Gas, cravings, and irritability can all come with weight loss.
By Toni Gasparis
Weight loss can do a lot of good for our bodies. Physically, it can help relieve stress on our organs and it can lessen our chances of developing health issues. Mentally and emotionally, it can improve our mood and confidence levels. But there are some things that happen with weight loss that could be viewed in a negative light while you are on your journey. While you may experience these bumps in the road, losing weight is a worthwhile pursuit, especially if it means improving your quality of life and overall health. Make sure you are fully prepared for all the aspects of weight loss by reading this guide from fitness writer and nutritionist SJ McShane and speak to your physician before making any major changes to your diet.
You May Be Irritable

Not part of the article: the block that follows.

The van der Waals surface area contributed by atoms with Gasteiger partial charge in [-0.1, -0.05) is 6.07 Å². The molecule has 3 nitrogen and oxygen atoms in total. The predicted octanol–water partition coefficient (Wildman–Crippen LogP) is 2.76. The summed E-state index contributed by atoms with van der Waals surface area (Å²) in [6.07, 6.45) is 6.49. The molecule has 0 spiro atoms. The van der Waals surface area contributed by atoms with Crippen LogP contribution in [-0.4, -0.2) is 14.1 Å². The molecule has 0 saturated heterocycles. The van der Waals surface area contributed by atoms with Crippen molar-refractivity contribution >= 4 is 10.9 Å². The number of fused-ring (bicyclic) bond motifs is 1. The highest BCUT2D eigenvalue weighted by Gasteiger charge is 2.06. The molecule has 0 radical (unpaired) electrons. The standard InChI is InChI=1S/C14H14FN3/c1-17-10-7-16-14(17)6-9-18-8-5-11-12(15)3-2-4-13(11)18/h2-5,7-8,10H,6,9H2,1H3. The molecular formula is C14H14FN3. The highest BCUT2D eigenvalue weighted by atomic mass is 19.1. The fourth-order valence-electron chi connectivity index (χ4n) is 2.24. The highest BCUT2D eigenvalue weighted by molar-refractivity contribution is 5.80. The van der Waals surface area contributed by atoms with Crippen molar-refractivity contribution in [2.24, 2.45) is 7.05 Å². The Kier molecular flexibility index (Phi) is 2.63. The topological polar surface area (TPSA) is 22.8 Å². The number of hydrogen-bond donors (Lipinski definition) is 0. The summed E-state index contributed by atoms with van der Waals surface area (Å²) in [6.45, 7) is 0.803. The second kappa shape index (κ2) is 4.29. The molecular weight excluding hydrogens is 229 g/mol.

Irritability when dieting is a sign that you need to change your eating habits. Being in a bad mood is usually indicative of low blood sugar. “When you restrict calories too much or wait too long between meals, blood glucose plummets. Because glucose (sugar) is what your brain uses for fuel, going too long between meals or not eating enough, can disrupt brain function and cause fatigue, irritability, and even confusion. When blood sugar drops too low, your body is then forced to increase its production of cortisol to maintain minimum glucose to the brain, which can cause depression and irritability,” says McShane. So make sure you are eating enough calories to sustain yourself throughout the day, but not too many to make you gain weight again. On the bright side, positive changes to your diet can not only make you lose weight but also help you feel better and have more energy.